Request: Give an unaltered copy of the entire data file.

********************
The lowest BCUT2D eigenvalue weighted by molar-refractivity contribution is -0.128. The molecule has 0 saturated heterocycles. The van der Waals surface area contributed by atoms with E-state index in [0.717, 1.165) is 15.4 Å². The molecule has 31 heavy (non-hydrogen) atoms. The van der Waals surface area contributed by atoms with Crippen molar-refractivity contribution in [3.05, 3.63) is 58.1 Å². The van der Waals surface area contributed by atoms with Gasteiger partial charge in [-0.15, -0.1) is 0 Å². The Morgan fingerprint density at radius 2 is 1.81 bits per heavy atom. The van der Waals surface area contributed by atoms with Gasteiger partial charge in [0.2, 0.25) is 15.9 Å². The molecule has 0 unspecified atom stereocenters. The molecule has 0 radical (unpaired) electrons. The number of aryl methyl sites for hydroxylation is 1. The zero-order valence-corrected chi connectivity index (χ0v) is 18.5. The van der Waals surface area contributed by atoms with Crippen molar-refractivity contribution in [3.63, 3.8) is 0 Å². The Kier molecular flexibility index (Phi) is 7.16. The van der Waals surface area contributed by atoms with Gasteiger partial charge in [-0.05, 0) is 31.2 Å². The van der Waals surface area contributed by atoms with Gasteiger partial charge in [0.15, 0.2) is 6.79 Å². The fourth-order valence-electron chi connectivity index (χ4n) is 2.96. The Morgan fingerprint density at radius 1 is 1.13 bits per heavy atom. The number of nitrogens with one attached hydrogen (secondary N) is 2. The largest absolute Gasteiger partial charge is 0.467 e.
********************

The lowest BCUT2D eigenvalue weighted by molar-refractivity contribution is -0.128. The molecule has 0 saturated heterocycles. The van der Waals surface area contributed by atoms with E-state index in [0.717, 1.165) is 15.4 Å². The molecule has 31 heavy (non-hydrogen) atoms. The van der Waals surface area contributed by atoms with Crippen molar-refractivity contribution in [3.05, 3.63) is 58.1 Å². The van der Waals surface area contributed by atoms with Gasteiger partial charge in [-0.15, -0.1) is 0 Å². The Morgan fingerprint density at radius 2 is 1.81 bits per heavy atom. The van der Waals surface area contributed by atoms with Gasteiger partial charge in [0.2, 0.25) is 15.9 Å². The molecule has 0 unspecified atom stereocenters. The molecule has 0 radical (unpaired) electrons. The number of aryl methyl sites for hydroxylation is 1. The zero-order valence-corrected chi connectivity index (χ0v) is 18.5. The van der Waals surface area contributed by atoms with Crippen molar-refractivity contribution in [3.63, 3.8) is 0 Å². The Kier molecular flexibility index (Phi) is 7.16. The van der Waals surface area contributed by atoms with Gasteiger partial charge in [-0.05, 0) is 31.2 Å². The van der Waals surface area contributed by atoms with Gasteiger partial charge in [0.15, 0.2) is 6.79 Å². The fourth-order valence-electron chi connectivity index (χ4n) is 2.96. The Morgan fingerprint density at radius 1 is 1.13 bits per heavy atom. The number of nitrogens with one attached hydrogen (secondary N) is 2. The largest absolute Gasteiger partial charge is 0.467 e.